When they brought her around the corner of the rescue organization, the first thing I noticed was her protruding ribs.
But this malnourished two-year-old dog looked at me and her whole body wiggled. It was like she said “oh, thank god. You made it.”
Moments later, when my husband entered the room, she said something quite different to him. She said something like, “fuck you, I will kill you dead.” She initiated what we would come to affectionately call “full-on Cujo mode.” She tucked her ears back, barked and snarled while backing up.
“Oh, yeah. She doesn’t really like men,” the rescue organization lady said.
Jeremy immediately dropped to the ground, palms up, and said with confidence – “it’s okay, she’ll love me in a minute.”
And because he knows these sorts of things, she totally did.
Thirty minutes later, the three of us piled into the car and went home.
And we were happy because, since the loss of Grace more than a year earlier, we had shuffled through life with a dog-shaped hole in our hearts. Olive filled that space beautifully. But it might have been worth thinking about the implications of her little Cujo moment.
Olive was anxious, timid, and haunted by her past abuse. She has had very few experiences of the world, other than having far too many litters of puppies for her young age. Fire hydrants, flags, and statues were terrifying. She made no distinction between house guests and intruders, so anyone daring to step onto our porch would send her into a fear-rage. When I walked down the driveway to get the mail, she cried hysterically as if her death was imminent. She ripped the spines off my books. If we put her in a crate, she would bang her tail against the side so hard that it would spurt blood, covering the walls like a horror film. When I tried to pad the crate by pinning a quilt to the sides, she ate the safety pins.
“She’s so cute,” my friends said. “How’s it going?”
I would smile and say “She’s a handful.” And I’d try not to cry.
We wanted a challenge. We said that to anyone who would listen while we were looking for a dog. We were experienced dog owners and we were ready for a dog who was difficult. We expected that would be an older dog with health issues, but we kept saying we wanted the harder-to-place rescue. And we got just what we asked for.
The last five months have been filled with love and sadness. Of heartbreak. Of joy. Of learning and of failures. At times, I wondered if we took on a dog who is too much to handle. If her anxiety and fears are beyond my capabilities — because they trigger all of mine. I laid in bed and held Jeremy’s hand in the dark while I choked back my shame and guilt and I whispered: “what if we made a mistake?”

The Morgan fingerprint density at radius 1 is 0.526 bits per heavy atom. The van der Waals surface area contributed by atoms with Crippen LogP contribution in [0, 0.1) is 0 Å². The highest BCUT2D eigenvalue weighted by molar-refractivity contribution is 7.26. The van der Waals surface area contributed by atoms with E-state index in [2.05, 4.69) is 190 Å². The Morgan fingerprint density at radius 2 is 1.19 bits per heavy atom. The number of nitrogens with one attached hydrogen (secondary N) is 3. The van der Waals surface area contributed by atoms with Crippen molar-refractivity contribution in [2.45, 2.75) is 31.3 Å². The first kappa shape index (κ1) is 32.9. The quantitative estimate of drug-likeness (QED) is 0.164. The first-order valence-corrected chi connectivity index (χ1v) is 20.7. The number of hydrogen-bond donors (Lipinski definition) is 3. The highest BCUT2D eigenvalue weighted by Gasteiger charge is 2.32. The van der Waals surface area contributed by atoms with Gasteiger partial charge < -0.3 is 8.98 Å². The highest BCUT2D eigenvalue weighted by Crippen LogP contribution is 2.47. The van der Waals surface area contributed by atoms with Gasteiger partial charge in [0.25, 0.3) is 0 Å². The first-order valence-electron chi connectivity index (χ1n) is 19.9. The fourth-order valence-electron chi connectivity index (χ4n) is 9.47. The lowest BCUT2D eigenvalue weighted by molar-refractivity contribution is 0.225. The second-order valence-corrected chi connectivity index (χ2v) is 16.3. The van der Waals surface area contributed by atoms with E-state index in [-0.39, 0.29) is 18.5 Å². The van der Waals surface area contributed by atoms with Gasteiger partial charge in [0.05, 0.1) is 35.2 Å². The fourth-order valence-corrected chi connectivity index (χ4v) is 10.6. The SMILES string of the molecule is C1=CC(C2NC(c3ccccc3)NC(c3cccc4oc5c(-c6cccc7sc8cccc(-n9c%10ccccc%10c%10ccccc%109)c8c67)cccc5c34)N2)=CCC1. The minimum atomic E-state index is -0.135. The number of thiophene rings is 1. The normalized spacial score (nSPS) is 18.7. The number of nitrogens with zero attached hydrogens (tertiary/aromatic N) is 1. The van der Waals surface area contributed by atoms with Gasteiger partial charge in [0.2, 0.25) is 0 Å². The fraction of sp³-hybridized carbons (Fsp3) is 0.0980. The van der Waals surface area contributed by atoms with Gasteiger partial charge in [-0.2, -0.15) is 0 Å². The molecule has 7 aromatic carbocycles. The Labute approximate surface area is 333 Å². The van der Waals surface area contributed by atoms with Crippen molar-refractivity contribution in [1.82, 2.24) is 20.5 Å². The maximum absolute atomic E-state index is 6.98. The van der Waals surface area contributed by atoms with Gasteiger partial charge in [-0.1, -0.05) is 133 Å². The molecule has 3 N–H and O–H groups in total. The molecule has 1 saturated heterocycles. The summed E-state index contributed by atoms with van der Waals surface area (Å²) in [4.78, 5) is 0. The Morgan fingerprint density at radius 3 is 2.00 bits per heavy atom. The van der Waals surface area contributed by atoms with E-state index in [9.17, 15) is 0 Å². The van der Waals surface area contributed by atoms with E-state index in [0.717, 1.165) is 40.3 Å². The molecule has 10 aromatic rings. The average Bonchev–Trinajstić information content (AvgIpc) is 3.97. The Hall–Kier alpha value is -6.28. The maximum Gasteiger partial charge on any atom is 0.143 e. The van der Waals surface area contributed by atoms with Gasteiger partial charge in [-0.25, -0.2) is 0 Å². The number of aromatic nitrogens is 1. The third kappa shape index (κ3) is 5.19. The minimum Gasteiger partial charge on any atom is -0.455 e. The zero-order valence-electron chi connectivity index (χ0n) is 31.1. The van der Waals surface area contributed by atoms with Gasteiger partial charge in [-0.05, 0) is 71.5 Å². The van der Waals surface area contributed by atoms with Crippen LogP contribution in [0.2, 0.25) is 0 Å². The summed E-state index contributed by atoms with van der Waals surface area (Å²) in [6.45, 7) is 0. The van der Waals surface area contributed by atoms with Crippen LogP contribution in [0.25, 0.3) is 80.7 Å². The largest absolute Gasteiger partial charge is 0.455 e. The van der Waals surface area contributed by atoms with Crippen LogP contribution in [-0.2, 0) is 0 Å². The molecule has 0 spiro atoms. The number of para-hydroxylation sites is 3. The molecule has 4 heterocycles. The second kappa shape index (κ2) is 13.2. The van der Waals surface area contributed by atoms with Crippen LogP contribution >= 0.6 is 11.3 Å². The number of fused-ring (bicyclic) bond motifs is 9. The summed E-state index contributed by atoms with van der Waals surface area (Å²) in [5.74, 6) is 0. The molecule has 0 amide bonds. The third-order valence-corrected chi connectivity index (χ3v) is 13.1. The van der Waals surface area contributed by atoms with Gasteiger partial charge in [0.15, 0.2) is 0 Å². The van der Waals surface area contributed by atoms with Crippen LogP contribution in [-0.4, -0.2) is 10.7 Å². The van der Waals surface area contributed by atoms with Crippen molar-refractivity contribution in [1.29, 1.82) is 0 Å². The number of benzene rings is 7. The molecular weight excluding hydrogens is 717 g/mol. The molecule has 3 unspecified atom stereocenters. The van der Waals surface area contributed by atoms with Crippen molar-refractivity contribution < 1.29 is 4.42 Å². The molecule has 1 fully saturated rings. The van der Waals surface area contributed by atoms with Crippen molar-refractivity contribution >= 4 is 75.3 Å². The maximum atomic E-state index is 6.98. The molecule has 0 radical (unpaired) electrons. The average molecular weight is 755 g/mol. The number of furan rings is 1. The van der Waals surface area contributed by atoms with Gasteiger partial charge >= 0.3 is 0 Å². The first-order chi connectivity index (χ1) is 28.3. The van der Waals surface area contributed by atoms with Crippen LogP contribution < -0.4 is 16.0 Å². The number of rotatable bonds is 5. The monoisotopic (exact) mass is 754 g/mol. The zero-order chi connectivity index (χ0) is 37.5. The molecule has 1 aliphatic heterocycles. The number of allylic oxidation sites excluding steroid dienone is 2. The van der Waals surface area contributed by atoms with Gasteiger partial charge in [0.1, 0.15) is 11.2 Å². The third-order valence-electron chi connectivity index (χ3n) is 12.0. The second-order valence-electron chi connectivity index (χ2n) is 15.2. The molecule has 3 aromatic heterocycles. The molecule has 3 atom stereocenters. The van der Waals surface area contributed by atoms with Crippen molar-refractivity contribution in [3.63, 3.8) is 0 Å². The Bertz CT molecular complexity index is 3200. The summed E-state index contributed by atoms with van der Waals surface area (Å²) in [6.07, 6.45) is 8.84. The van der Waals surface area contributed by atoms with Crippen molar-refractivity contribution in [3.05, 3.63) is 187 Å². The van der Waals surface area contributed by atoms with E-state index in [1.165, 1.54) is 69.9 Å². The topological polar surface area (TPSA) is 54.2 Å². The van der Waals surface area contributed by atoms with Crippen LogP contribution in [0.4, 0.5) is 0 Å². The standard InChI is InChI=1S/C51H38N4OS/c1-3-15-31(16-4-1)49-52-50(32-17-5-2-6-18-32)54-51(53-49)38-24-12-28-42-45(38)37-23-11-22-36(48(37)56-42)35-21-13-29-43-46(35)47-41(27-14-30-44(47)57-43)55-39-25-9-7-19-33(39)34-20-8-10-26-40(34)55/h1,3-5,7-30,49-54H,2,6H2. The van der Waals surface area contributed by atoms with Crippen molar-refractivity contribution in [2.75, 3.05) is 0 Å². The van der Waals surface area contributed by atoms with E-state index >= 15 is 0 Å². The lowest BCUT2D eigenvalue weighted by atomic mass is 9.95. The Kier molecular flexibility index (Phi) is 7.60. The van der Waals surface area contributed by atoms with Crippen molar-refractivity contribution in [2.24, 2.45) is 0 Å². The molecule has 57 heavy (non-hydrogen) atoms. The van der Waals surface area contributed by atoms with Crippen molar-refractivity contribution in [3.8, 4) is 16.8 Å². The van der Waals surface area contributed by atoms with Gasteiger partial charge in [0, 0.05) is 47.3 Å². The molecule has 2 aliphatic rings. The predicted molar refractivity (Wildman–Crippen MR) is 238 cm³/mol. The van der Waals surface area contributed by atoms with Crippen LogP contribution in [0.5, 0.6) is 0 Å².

But as I train Olive, I find myself in training.
We use the phrase “leave it” to mean a bunch of things. It basically means I don’t like what you are doing with your face. It could be sniffing at a rotting bird carcass, or barking at the neighbor kids. “Leave it” means – stop that immediately and make a different choice.
One night, I was spinning. It was 3 AM and I was obsessing about how Olive’s terrible separation anxiety was going to mean that Jeremy and I could never travel again. I’d never again go out to a movie. I extrapolated to the extent that I no longer had a career because I was not able to leave my house. (Nevermind that I work from home – this was not a time for logic.)
3 AM has a way of creating a singular panic within your heart. The half-awake, inky blackness seeps in and makes any number of irrational things inevitable. At a certain point, my wiser self woke up, stepped to the forefront and said, This is silly. We need to stop. So I said, out loud, LEAVE IT. It’s time to stop what I’m doing with my face. Or, rather, that unreliable narrator behind my face – my mind.
Leave it, Lisa.
Leave the irrational thoughts and the spinning and the obsessing that is not productive. Leave the repetitive, negative thoughts. Put down the fear like the rotting bird carcass that it is.
And go lie down.
In the past few months, we have recruited the help of some incredibly talented dog trainers, and Olive has made fantastic progress. She is calmer, more confident, and less fearful. Her separation anxiety has dissipated and she now knows that I always come back to her. I see how clearly she reflects my anxiety right back at me. Olive needs me to temper my fears so that I can show her how to manage hers. I need to be brave so she can relax and let me be the Alpha of our lives. She is forcing me to calmly step up and take charge.
We are learning how to play. How to find the courage to go on adventures. And we always come back home where it is safe and warm with good food and cozy beds.
Sometimes what seems like a mistake is actually a gift. Because this is what love does: it builds you up and it breaks you down to the core of what you need to deal with. It holds up a mirror and shows you the scariest depths and most beautiful heights, all at once.
And when you get to witness it all and also get to be the recipient of cuddles and unconditional love? You’re one lucky dog.